A Compelling Psychodrama on the Torments of Motherhood
It’s a strenuous task to humanize “bad” parents. Maybe it’s due to the personal nature of the subject; after all, each of us is someone’s daughter or son, carrying some respective grievances from childhood. Whatever it is, parents are held to a high standard, and mothers especially are not let off any hooks. So what happens when Maggie Gyllenhaal takes an unflinching look at the mother who can’t handle the demands of parenthood? What takes place when the director asks, “Can we blame her?”
For her directorial debut, The Lost Daughter, Gyllenhaal adapts Elena Ferrante’s 2006 novel of the same name. Olivia Colman and Jessie Buckley co-star as older and younger versions of Leda Caruso, respectively.
Leda, a professor and translator, takes a summer holiday to a beach in Greece. She’s alone, but memories of her daughters haunt her when she fixates on Nina (Dakota Johnson), a young mother with a small daughter.
Nina’s struggle with her daughter reminds Leda of raising her own two daughters, Bianca and Martha. Each memory plunges us further into the torment of motherhood. Although sweet moments between Leda and her daughters aren’t passed over, Gyllenhaal takes care to highlight that the joys of motherhood in Leda’s case don’t necessarily make up for the sorrows.
The psychology of Colman’s character instantly fascinates. The 48-year-old takes what she wants, even to the point of embarrassment or rudeness. But flashbacks to her old life reveal that she didn’t always allow herself this freedom. With two daughters, a busy husband, and an incredible job she’s forced to sideline–Leda as a young mother was never allowed a sliver of anything for herself. That is, unless she took extreme measures. Unless she became the “bad” parent.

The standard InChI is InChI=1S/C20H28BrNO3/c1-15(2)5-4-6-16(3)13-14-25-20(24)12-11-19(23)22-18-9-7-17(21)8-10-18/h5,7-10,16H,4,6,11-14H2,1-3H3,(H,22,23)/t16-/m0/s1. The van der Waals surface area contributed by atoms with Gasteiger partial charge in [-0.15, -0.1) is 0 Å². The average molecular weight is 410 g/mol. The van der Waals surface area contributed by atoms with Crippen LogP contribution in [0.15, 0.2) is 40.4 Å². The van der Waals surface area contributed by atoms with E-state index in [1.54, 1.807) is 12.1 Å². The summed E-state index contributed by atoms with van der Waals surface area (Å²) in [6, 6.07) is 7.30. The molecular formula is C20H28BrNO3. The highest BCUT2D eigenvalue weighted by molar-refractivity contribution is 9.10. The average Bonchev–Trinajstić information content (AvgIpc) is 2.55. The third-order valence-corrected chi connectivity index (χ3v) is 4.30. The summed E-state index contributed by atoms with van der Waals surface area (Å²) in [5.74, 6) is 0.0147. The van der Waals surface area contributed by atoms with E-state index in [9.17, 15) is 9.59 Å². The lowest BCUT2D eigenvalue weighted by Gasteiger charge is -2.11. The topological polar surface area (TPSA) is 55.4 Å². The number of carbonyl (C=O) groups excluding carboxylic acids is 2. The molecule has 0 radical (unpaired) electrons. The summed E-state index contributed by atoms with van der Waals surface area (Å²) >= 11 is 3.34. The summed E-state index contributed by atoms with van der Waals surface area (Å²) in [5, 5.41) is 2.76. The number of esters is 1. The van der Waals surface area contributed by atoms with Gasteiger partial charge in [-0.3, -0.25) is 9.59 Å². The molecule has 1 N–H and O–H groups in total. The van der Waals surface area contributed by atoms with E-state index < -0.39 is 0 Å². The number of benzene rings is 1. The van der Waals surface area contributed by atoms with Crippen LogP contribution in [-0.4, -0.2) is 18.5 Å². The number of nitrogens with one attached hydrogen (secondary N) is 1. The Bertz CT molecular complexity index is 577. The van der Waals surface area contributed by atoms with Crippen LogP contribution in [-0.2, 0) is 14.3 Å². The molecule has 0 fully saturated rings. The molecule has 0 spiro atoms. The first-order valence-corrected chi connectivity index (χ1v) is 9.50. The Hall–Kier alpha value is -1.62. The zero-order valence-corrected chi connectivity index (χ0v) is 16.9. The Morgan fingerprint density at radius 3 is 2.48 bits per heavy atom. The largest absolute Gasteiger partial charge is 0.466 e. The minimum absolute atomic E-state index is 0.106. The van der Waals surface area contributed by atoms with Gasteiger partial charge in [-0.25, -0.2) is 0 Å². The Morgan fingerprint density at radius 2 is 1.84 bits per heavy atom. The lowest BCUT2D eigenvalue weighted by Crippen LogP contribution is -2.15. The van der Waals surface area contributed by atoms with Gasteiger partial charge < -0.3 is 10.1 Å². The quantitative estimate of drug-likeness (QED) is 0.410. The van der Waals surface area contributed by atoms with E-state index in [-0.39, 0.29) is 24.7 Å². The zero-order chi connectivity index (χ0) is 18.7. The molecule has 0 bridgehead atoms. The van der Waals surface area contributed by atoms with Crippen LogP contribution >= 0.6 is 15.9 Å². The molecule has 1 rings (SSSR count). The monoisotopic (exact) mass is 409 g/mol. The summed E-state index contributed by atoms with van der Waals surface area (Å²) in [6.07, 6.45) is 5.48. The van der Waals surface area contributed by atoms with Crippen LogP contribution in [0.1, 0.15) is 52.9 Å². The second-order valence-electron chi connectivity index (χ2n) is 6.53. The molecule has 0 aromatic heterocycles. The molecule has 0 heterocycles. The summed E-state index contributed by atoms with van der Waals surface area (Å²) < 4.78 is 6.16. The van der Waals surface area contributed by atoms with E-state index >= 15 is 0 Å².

It’s utterly compelling the way The Lost Daughter forces viewers to relate to and sympathize with a woman whose actions are often objectively contemptible by society’s standards. But Gyllenhaal, in conjunction with Ferrante’s novel, daringly indicts the same society that would put mothers in impossible positions.
It’s not ever apparent just what the deal is with Nina’s family. However, the roles they play in the film are important to Leda’s development. It’s almost as if the supporting characters serve more as symbols than plot devices.
What is clear, however, is Leda’s complex relationship to her daughters, and to the wider world. Her story is a poignant, if not always palatable, feminist message to a world that frequently portrays mothers’ responsibilities as black and white.
The Lost Daughter isn’t an easy watch. But it is gripping, even in its creeping pace. As it draws you into its ominous setting to explore the complex world of motherhood, you’ll quickly realize things aren’t what they seem.
Together, Ferrante’s poetic idea, Colman’s enthralling performance, and Gyllenhaal’s clever direction make The Lost Daughter one of the best films of the year.
Verdict - 9/10